Sean Banerjee is bringing the same confidence to the Wall Street Decathlon that helped him become a successful investment banker, having co-founded RedBrook Capital Partners in 2010 at the age of 24.
It also helps that he’s bringing some serious talent from his hometown of Seattle, assembling a team featuring three USA Rugby members. Banerjee’s WAC Decathlon team is among 45 competing this week in New York in the annual charity event to crown the financial community’s best athletes.
“We thought this would be something cool to come out to New York -- rather than for a work trip or a leisure trip -- why not come out and compete,” the 29-year-old Banerjee, a former competitive swimmer, said by phone. “We decided it would be fun to come and win it. I don’t think we really have any competition. It will be interesting to see.”
The team competition is scheduled for Saturday at St. John’s University’s DaSilva Memorial Field. The individual competition is Sunday, when former Penn State safety Mark Rubin of ICAP will be gunning for a fourth straight title.
In addition to the overall and team winners, there’s also a women’s champion, prizes for the top three finishers and awards for the top executives and in several age groups.
The winning JP Morgan Chase team from last year’s Wall Street Decathlon won’t be back to defend its title after two of its three members left the company. Yet there will still be plenty of challengers for Banerjee’s team in an event that tests fundraising skills in addition to speed, strength and agility. In a twist to the team competition this year, the amount of money raised for Memorial-Sloan Kettering Cancer Center in New York accounts for a third of the overall score.
The Wall Street Decathlon has raised more than $5 million for cancer research since it was started in 2009.
“The opportunity to raise money for such a great cause and to compete on the field once again is a remarkable thing,” said Tom Tesauro, a former Villanova University pitcher who now works in credit sales at Goldman Sachs.
Tesauro, 25, heads Team Athlete, which includes Goldman Sachs colleague Melvis Langyintuo, who played basketball at Skidmore College. Also on the team are his former Villanova baseball teammate Andrew Geenen of Citigroup Inc., and Dallas Ouano, a former Villanova basketball captain now at SumRidge Partners. Geenen competed last year in the individual event and said he reached out to his former college teammate afterward.
“We thought it might be fun to get some friends together and see what type of numbers we could put up as a team,” Geenen said in an e-mail. “Every year the Decathlon brings in better athletes so our primary focus has been bringing in as many donations as possible. We will let the proverbial chips fall where they may athletically.”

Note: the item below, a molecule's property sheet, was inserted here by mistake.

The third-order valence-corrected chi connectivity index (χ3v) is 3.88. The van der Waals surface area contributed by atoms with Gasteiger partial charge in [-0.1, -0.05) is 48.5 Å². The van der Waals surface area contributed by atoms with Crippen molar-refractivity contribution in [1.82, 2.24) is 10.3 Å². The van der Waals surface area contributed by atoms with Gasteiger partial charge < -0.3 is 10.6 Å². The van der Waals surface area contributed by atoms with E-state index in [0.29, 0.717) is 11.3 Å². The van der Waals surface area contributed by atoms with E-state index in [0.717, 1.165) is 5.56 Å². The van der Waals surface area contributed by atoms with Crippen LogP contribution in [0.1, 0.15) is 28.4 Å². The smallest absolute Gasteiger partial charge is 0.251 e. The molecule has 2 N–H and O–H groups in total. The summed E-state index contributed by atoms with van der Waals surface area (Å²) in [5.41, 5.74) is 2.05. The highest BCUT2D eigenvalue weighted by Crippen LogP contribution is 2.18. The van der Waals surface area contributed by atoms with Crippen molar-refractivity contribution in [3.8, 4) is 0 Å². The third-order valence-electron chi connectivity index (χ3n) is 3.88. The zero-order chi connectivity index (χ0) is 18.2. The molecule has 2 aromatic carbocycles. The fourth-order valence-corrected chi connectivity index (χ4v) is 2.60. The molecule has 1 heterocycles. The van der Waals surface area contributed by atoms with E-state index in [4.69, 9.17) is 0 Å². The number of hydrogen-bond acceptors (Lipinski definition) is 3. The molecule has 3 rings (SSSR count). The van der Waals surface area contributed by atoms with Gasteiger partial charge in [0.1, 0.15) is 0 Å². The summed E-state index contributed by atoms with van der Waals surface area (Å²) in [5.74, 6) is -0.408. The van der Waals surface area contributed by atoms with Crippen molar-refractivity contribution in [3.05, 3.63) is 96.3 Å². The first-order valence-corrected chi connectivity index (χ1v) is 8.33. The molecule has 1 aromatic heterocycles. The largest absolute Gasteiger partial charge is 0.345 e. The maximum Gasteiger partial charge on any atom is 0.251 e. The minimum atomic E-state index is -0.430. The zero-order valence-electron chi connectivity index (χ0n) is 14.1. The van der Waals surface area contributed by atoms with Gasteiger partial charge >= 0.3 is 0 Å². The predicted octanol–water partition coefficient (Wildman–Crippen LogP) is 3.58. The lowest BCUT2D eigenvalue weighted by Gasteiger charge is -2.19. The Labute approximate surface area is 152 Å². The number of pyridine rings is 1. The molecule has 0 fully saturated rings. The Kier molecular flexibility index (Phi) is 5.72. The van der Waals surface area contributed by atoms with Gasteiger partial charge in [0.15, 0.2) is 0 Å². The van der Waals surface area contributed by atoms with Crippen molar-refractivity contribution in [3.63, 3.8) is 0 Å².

Tesauro’s group already is off to a strong start, leading all teams with more than $40,000 in donations.
Banerjee said his team, which also includes rugby players Miles Craigwell, Mike Palefau and Kevin Swiryn, is up to the challenge and recognizes that raising money will be of “pinnacle importance.” Banerjee met his teammates, all of whom work in sales for insurance broker Kibble & Prentice, at the Washington Athletic Club as they were training for the Olympic rugby trials. Craigwell, 29, is a former Brown University football player who turned to rugby after failing to land a job in the National Football League.
“If we lose this thing, I’m sure it will be my fault,” said Banerjee, who in his teens trained under former U.S. National Team coach Rick Benner before “ballooning up” when he opted to focus more on finance and less on swimming. “I’m bringing three absolute monsters to New York. These guys train their butts off. I’m not too shabby myself, but I got into this to make sure I didn’t get a heart attack. These guys got into it because they want to win gold medals.”
Teams can include two to four competitors -- male or female -- and captains were able to invite colleagues, clients, vendors, partners or friends. The competitors can choose to participate in any of the 10 events, with only the top two scores per team recorded.
There are three running events, at distances of 40 yards, 400 meters and 800 meters. Other events include pull-ups, a football throw, an agility drill, a 500-meter stationary row, vertical jump, bench press and dips -- a triceps exercise where competitors lift their own body weight.
One team, ’Cacletes, is comprised of four former college football players from different financial institutions. Three went to Amherst College in Massachusetts: Citi’s Kevin Ferber, Morgan Stanley’s Brian McMahon and Sequoia Capital’s Andrew Reed. The fourth member, Morgan Stanley’s Ted Finan, played football at Hamilton College in New York.
Blue Ridge Capital’s team includes Grant Bowman, a former Michigan football captain. Bowman in 2006 took a two-week leave of absence from a former job at Lehman Brothers after being signed to the Pittsburgh Steelers’ practice squad during Super Bowl week. Bowman is just the latest in a list of Wall Street Decathlon competitors with NFL experience.
Rugby now joins the mix this year.
“This is a really cool event for guys who have really demanding jobs to compete in,” Banerjee said. “It’s a great intersection between lifestyle, camaraderie and philanthropy. It’s really cool knowing that you’re raising money for kids and at the same time it brings together this entire community that’s very close-knit to begin with.”